Achilles character essay

In fact, his battle with the river is probably one of the most savage scenes in the Iliad. He has all the marks of a great warrior, and indeed proves the mightiest man in the Achaean army, but his deep-seated character flaws constantly impede his ability to act with nobility Achilles character essay integrity.

The specific body parts being maimed here symbolize other, equally damaging effects of battle. The event does not make Achilles a more deliberative or self-reflective character. Now he fights not for glory or out of envy, but because he simply cannot live until he kills his foe.

This idea of social status is in keeping with the heroic code by which Achilles has lived, but in his isolation, he comes to question the idea of fighting for glory alone because "A man dies still if he has done nothing. The descriptions become even more gruesome as the fighting continues.

Although the death of Patroclus prompts him to seek reconciliation with Agamemnon, it does not alleviate his rage, but instead redirects it toward Hector. Later, however, the other gods come to view Achilles as the river god does.

While much of The Iliad celebrates the splendor of military victory, the poem also honestly depicts the costs of war, which significantly undermines the idea that war is a wholly glorious endeavor.

Achilles has a strong sense of social order that in the beginning, manifests itself in his concern for the disorder in the Achaian camp; a deadly plague is destroying the soldiers, and Achilles wants to know the reason why. He calls for an assembly of the entire army. Unfortunately, however, Achilles is unable to see that the Achaians feel his withdrawal as keenly as he now feels the loss of Patroklos.

Furthermore, no warrior comes close to being his equal as a fighter. He cannot control his pride or the rage that surges up when that pride is injured. The Iliad has remained a touchstone for Western culture because it honestly explores essential conflicts of the human condition without condescending to its readers by providing easy answers.

He is undermining the little harmony that does exist. Agamemnon, of course, is as guilty of creating the ensuing disorder as Achilles is, but Achilles seems petulant and argumentative.

He charges Achilles with not merely killing, but "outraging the corpse.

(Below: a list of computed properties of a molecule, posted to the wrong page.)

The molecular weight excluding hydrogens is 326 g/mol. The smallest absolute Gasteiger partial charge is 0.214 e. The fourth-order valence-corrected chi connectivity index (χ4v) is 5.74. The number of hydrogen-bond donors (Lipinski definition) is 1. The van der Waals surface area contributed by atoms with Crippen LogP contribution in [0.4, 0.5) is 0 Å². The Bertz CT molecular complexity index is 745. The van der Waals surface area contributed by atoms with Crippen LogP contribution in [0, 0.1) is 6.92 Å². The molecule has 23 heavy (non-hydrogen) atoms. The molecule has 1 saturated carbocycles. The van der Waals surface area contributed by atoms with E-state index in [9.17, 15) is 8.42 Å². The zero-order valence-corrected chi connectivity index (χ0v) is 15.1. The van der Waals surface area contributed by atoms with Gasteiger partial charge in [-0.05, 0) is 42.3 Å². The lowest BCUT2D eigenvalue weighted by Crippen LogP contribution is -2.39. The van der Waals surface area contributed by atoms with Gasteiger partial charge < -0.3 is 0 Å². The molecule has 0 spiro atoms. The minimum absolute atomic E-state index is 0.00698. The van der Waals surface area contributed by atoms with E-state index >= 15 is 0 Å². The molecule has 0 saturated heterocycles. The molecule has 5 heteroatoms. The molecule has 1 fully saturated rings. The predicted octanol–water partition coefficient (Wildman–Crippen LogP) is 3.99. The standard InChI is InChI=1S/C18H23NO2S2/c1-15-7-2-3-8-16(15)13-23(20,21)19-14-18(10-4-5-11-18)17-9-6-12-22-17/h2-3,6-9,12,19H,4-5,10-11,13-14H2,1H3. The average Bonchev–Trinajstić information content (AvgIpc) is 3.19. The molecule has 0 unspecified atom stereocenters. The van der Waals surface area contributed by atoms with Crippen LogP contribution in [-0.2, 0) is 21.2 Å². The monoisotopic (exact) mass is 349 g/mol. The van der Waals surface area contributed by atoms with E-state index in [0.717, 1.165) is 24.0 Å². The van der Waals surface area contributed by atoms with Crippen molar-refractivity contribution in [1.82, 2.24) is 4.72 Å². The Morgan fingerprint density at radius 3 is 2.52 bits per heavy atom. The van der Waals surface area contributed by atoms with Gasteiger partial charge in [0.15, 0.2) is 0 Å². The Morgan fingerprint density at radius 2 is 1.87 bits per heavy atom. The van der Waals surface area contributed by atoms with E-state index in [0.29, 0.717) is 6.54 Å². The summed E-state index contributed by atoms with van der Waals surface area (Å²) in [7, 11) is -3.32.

The Iliad ultimately depicts a deeply dualistic world, where glory must be balanced with agony and individual action with a lack of ultimate control. The gifts that Agamemnon offers do not compensate for the public affront, the public insult Achilles believes he has suffered.

While the men behave like animals on the battlefield, they nevertheless experience human emotions when they are forced to deal with the difficult choices and losses inflicted by war.

The Iliad celebrates war and the men who wage it: He mercilessly mauls his opponents, brazenly takes on the river Xanthus, ignobly desecrates the body of Hector, and savagely sacrifices twelve Trojan men at the funeral of Patroclus.

Achilles is driven primarily by a thirst for glory. In this way, it resembles another central theme in The Iliad: After all, Agamemnon had previously given gifts and then taken them back.

Like most Homeric characters, Achilles does not develop significantly over the course of the epic. Hektor is the embodiment of this view.

Apollo lifts the plague, but after Achilles withdraws himself and his troops from the Achaian army, disorder still remains among the Achaians.

A concern for gifts, the reader realizes, is far less important to Achilles than his concern for a proper, honored place in the world.

Grief and rage have become inextricably linked for Achilles, and war is no longer a noble or glorious endeavor but simply the symptom of incomprehensible loss.Free College Essays - The Character of Achilles in Homer's Iliad - The Character of Achilles in Homer's Iliad The story of Homer's Iliad actually centers around the "rage of Achilles, contrary to popular belief.

At first thought or reading the epic poem seems like its main theme is utlimately the totality and gruesomness of war. Achilles Although Achilles possesses superhuman strength and has a close relationship with the gods, he may strike modern readers as less than heroic. He has all the marks of a great warrior, and indeed proves the mightiest man in the Achaean army, but his deep-seated character flaws constantly impede his ability to act with nobility and integrity.

The Characterization of Achilles in the Iliad Although Achilles possesses superhuman strength, has a close relationship with the Gods, and is the mightiest warrior of the Achaean army, he also has deep-seated character flaws that consistently impede his ability to act with nobility and integrity.

Achilles is the main character in Homer’s The Iliad translated by Robert Fagles. The Iliad is the story of the battle of Troy, in which Greek heroes fight and die, with much interference from the various gods and goddesses.

Essay on Main Characters in Homer's The Iliad, Achilles and Hector Words | 3 Pages Two of the main characters in Homer’s The Iliad, Achilles and Hector, compare very differently in many ways. Write an essay that focuses only on Achilles' strengths, both internally and externally.

Describe all of the things about his character that you believe make him admirable, using specific examples to back up your perspectives.

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Achilles character essay
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